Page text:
This is known as chargeback fraud or friendly fraud, where business processes a transaction since it seems legitimate; only to be issued with a chargeback later on.

Chargeback frauds cause GMV losses and are a hassle for any business. We have a Razorpay Chargeback Guide that will help you understand why chargebacks happen and take steps against fraudulent charges.

The Effect of Payment Fraud on Businesses

As per the current terms and conditions, a credit card issuer (i.e., the bank) does not consider the cardholder liable for any fraudulent activity; for both card-present and card-not-present frauds.

Therefore, payment frauds involving credit cards have a significant effect on the business community and a significant impact on a merchant’s bottom line. Every time a customer issues a chargeback, it leads to loss of both inventory and GMV. This is especially true for retail establishments, where the profit margins are usually small.

Regarding industry, the subscriptions industry continues to have the highest rate of fraud for two main reasons:

  • Subscriptions are essentially a card-dependent service; wherein the USP of the service is that the customer does not have to make manual payments. It is easy to claim that one’s card was used without knowledge in such a scenario.
  • Fraudsters and hackers use subscription services to ‘test’ cards. Online subscription services usually provide a one-month free trial, but one needs a credit card to initiate the trial period. Since the value is negligible, such payments usually go unnoticed by a card owner. If the card details are incorrect, the subscription business shares a detailed authorization error; thus making it easy for the hacker to modify their strategy and continue using the cards.

Razorpay: How We Help Businesses Reduce Fraud and Mitigate Risk

Apart from the mandatory protocols, Razorpay has its processes (developed in-house by our tech whizkids) to detect and prevent fraud and mitigate risk. As a payment gateway and a converged payments solution company, we take data security very seriously.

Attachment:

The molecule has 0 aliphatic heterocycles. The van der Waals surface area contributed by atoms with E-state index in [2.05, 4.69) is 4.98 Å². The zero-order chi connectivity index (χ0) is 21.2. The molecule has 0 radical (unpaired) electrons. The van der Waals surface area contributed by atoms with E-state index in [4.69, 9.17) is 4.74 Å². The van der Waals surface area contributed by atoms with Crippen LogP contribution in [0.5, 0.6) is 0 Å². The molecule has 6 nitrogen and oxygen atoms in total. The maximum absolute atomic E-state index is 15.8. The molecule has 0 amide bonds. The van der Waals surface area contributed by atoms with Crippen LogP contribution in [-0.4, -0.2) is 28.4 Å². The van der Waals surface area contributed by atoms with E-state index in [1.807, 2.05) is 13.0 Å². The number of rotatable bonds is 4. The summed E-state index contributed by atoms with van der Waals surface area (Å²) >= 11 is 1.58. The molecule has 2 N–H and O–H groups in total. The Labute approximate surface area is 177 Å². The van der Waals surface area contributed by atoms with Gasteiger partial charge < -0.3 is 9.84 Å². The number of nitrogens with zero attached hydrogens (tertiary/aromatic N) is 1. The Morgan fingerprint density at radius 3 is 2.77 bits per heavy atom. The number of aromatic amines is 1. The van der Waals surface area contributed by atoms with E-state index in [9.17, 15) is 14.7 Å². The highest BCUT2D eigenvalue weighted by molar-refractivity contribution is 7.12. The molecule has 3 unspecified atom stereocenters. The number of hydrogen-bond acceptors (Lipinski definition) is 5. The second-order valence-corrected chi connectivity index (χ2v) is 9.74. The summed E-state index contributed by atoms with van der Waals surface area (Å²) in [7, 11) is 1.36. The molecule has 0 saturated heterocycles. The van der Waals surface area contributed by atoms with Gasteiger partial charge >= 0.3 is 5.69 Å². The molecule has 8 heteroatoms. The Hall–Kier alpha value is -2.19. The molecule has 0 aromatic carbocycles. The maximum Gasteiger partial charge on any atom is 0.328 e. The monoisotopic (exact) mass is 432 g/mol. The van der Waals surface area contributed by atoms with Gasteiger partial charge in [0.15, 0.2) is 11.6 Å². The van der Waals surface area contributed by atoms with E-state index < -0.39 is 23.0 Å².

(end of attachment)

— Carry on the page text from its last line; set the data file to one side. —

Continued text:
By delving into our data and analyzing patterns, we have been able to institute processes that ably discern between a ‘normal’ and a ‘suspicious’ transaction with credible accuracy. These systems are divided into two types:

a) Systems for detecting ‘Merchant Fraud’

Merchant fraud occurs when someone creates a fake or bogus company with no intention of selling any product to the customer. The business appears legitimate; but since it offers no actual goods or services, all users who make an online purchase only end up losing their money.

As a payment gateway, Razorpay has strict processes in place to vet every company which uses our gateway for processing payments. Some of the ways how we check for merchant fraud include:

KYC checks: Adhering to strict KYC norms even before we onboard a business is an integral part of fraud mitigation. We have an in-house ‘Risk and Activation’ team that runs background checks on new businesses and vets them before they are ‘live’ on our payment gateway.

At Razorpay, we take this check one level higher by monitoring all suspicious and potentially fraudulent businesses, and the transactions that originate from them.

Transaction monitoring: Razorpay Payment Gateway has an inbuilt ‘Risk’ logic which can sniff out a possible fraud faster than a K9 squad. Let’s say a merchant who gets 3-4 online orders in a day suddenly starts to get 300 daily orders.